- Louis N. Scarcella worked in the Brooklyn North homicide squad during the crack epidemic of the eighties and nineties
- Fourteen cases that he worked on ended up with wrongful convictions
- New York City has paid $73.1 million in settlements to people investigated by the former detective, and the state has paid out another $36.9 million
A retired NYPD detective accused of rigging dozens of murder cases has cost taxpayers $110million in settlements from 14 overturned convictions.
Louis N. Scarcella, known to colleagues as ‘the closer,’ allegedly coerced confessions and made up witness testimony to help secure convictions leading to people spending decades locked up before being exonerated.
The cost to the taxpayer has been ginormous. New York City has paid $73.1 million in settlements to people investigated by the former detective, and the state has paid out another $36.9 million, according to The New York Times.
The city is expected to be on the hook for tens of millions more, as three men cleared last year of burning a subway token clerk alive in 1995 have filed lawsuits.
A second-generation cop who smoked cigars, ran marathons, worked a side job at a Coney Island amusement park and jokingly put ‘adventurer’ on his business card, Scarcella, now 72, worked in the Brooklyn North homicide squad during the crack epidemic of the eighties and nineties.
The Navy veteran has been frank about lying to suspects, even praying with them, to get information. The confessions he secured landed prosecutors conviction after conviction.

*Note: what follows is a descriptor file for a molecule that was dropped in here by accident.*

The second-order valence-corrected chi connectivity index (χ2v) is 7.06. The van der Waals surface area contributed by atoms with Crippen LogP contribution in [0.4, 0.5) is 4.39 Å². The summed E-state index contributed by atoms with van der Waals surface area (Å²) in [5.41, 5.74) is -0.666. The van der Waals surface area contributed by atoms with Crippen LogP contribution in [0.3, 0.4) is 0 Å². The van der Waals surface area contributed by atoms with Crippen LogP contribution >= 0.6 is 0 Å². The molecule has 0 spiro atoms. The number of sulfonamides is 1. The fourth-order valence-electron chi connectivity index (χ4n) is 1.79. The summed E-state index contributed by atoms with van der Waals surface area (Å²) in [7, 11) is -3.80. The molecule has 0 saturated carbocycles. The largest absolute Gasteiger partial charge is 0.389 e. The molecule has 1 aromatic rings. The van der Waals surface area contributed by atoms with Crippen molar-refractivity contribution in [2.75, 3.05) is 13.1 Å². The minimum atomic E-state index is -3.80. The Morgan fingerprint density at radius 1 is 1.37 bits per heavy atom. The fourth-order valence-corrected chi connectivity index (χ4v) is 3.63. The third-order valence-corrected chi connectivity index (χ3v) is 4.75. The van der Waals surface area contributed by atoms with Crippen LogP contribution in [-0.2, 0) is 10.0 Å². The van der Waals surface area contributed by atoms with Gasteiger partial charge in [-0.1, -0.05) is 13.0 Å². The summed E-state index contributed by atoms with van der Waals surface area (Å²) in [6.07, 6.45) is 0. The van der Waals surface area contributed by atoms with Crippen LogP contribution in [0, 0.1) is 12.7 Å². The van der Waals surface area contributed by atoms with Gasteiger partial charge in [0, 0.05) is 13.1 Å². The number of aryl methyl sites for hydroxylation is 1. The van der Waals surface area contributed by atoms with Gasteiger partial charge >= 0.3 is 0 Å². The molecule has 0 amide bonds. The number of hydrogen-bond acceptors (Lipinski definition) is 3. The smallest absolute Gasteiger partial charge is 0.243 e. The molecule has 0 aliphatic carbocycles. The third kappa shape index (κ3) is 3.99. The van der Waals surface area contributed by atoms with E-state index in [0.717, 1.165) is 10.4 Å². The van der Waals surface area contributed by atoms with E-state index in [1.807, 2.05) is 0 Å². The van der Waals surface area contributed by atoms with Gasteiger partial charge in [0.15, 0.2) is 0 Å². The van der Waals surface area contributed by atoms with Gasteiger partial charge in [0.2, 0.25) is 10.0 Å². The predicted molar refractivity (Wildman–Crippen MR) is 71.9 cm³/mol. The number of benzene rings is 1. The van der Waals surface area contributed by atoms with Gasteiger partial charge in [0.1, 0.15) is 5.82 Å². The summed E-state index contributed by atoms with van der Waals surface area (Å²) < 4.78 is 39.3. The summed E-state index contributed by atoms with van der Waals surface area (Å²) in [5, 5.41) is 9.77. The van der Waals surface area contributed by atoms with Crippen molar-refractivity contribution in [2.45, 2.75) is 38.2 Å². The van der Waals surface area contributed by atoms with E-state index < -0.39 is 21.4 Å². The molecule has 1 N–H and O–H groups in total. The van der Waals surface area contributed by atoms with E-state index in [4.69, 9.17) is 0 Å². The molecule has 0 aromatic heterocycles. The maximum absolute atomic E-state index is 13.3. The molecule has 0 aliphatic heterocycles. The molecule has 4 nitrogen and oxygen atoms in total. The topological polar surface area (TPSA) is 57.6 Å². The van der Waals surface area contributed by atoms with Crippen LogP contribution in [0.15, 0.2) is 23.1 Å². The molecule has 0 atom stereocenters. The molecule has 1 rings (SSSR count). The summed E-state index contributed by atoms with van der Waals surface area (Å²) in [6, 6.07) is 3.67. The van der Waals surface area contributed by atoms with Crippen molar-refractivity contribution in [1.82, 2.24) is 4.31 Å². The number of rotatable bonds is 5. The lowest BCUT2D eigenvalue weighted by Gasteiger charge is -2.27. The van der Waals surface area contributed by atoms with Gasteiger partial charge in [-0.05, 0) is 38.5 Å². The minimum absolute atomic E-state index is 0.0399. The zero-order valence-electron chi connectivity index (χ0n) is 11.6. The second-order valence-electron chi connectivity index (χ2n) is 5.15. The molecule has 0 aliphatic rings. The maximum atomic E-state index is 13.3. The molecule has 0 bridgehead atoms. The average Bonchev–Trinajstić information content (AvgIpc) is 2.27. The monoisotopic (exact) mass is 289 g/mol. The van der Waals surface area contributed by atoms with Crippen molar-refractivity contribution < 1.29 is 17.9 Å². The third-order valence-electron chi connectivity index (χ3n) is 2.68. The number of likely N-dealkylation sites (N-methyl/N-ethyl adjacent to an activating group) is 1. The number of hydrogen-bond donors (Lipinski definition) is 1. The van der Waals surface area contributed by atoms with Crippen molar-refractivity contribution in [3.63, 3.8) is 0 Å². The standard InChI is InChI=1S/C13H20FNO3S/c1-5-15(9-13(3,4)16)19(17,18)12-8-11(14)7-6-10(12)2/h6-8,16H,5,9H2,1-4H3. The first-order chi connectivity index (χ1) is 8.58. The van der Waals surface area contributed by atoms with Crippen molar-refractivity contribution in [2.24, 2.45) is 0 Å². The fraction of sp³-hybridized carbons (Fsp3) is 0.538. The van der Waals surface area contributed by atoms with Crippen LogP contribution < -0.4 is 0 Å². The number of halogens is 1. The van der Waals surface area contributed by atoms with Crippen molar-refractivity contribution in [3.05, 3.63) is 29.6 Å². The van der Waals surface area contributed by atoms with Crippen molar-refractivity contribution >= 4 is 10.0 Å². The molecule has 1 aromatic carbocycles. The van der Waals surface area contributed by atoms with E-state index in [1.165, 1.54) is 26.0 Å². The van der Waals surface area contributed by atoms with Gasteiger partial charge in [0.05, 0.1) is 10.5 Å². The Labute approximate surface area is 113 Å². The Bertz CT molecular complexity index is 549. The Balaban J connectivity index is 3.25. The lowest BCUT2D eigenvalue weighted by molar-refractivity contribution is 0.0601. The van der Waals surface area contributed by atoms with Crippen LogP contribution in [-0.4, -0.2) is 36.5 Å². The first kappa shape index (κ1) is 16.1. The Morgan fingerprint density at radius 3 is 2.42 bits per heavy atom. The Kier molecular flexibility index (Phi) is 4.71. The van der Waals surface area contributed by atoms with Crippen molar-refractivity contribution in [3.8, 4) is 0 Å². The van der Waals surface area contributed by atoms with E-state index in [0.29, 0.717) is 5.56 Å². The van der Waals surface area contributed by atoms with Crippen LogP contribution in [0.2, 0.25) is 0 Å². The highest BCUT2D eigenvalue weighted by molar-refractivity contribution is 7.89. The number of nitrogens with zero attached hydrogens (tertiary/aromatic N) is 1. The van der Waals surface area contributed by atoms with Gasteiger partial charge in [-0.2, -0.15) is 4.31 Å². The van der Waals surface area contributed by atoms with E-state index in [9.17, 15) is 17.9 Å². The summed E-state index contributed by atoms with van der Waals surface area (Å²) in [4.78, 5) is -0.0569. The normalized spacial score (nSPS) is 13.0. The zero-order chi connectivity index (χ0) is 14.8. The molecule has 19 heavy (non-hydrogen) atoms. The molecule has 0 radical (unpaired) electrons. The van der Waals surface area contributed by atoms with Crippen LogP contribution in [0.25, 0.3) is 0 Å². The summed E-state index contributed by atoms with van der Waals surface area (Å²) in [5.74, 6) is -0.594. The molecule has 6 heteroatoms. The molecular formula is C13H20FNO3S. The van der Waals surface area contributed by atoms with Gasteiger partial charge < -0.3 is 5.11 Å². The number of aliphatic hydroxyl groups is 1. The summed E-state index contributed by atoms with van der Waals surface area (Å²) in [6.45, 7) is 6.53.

After retiring in 1999, he told the Dr. Phil show that he’d done ‘whatever I have to do within the law’ to get confessions or cooperation.
By his own account, he led at least 175 cases and assisted with another 175.
‘The bad guys don’t play by the rules when they kill Ma and Pop,’ he said. ‘I don’t play by the rules, but I play within the moral rules and the rules of the arrest in Brooklyn.’
The New York Times notes that no other cop has cost NYC as much as Scarcella – the retired detective’s cases make up about 16 percent of all the money the city spent on reversed convictions between 2014 and 2022.
Throughout his career, defense lawyers accused him of coaching witnesses and coercing false confessions, but allegations did not publicly emerge until 2013.
The confessions of defendants in different cases sometimes containing identical language and witnesses often changed their accounts after meeting with Scarcella, The New York Times reported.
Allegations against Scarcella went public in 2013 when a witness claimed an unnamed detective, believed to be Scarcella, told him which suspect to pick out of a lineup for the 1990 murder of a rabbi in Brooklyn. The case against suspect David Randa proceeded to unravel the Brooklyn District Attorney’s Office reviewed it.
The investigation found that Scarcella and his partner Stephen Chmil allowed violent criminals out of jail to smoke crack cocaine and visit with prostitutes in exchange of incriminating Randa in the murder.
Randa had already served 20 years in prison for the murder. He received settlements of $6.4 million from the city and another $2 million from the state.
After the New York Times found Scarcella repeatedly turned to a woman addicted to crack to testify in murder cases, the DA’s office agreed to a review all of his homicide cases.
Those wrongfully incarcerated also included Vanessa Gathers, 58, who died just a few years after being released from prison, where she had spent a decade. She received nearly $4 million after a judge found her confession was coerced.
In another case, Derrick Hamilton won a $6.6 million settlement from the city after serving 23 years in prison for murder. His case was re-examined after a witness recanted her testimony.
Scarcella and Chmil, also retired, have now spent years defending their investigations as court hearings and news stories picked apart their cases.
The ex-cops’ attorneys say that the detectives used techniques that are legal and endure today and that prosecutors signed off on every homicide arrest and vetted all the evidence.
Neither have been charged with any crimes.